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Metal wire networks functionalized with nickel alkanethiolate for transparent and enzymeless glucose sensors
A.B. Urgunde, A.R. Kumar, K.P. Shejale, ,
Published in American Chemical Society
Volume: 1
Issue: 10
Pages: 5571 - 5580
Futuristic healthcare technology including glucose sensors demands wearable components that ought to be transparent and flexible. Nickel nanostructures have proven to be highly efficient as electrocatalysts for glucose sensors. In this study, we explore single-source precursors of nickel alkylthiolate, Ni(SR)2, complexes as active electrode materials and coat them on a transparent gold (Au) mesh network to fabricate a transparent and highly efficient glucose sensor. The metal thiolate complex is electrooxidized in the alkaline medium by repeated cyclic voltammetry measurements to give rise to Ni redox-active centers with sharp anodic and cathodic peaks. Among different chain length metal alkylthiolates, nickel butanethiolate with the shortest carbon chain (C4) is found to be the most efficient in retaining sharp oxidation at low potential value and high current density. The electrochemical property of nickel butanethiolate toward glucose oxidation is examined on different electrode surfaces such as Au thin film, Au mesh, and fluorine-doped tin oxide (FTO). Interestingly, glucose oxidation takes place most efficiently on a Au mesh network compared to Au film and FTO substrates. The Ni(SC4H9)2/Au mesh exhibited two linear ranges of detection from 0.5-2 and 2-11 mM with a sensitivity value of 675.97 μA mM-1 cm-2 and a limit of detection of 2.2 μM along with excellent selectivity and reproducibility. The present study demonstrates that nickel butanethiolate on a Au mesh acts as a promising functional and transparent electrode material with the possibility of large-scale production for practical glucose detection. Copyright © 2018 American Chemical Society.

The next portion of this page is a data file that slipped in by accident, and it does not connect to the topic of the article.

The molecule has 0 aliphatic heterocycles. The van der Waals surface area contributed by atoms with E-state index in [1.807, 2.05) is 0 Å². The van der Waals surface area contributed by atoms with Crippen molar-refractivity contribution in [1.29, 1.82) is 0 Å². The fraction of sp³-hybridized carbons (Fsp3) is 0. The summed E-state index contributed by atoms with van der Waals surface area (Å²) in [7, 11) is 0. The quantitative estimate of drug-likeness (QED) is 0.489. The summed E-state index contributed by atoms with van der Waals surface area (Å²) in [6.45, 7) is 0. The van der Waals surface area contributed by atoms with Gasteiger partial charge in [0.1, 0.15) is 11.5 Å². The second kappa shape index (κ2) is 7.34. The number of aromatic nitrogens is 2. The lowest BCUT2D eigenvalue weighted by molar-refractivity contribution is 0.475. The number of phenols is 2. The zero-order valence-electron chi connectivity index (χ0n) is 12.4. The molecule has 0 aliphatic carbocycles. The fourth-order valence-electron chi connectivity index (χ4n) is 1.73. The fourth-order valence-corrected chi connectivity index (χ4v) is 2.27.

About the journal
JournalData powered by TypesetACS Applied Nano Materials
PublisherData powered by TypesetAmerican Chemical Society
Open AccessNo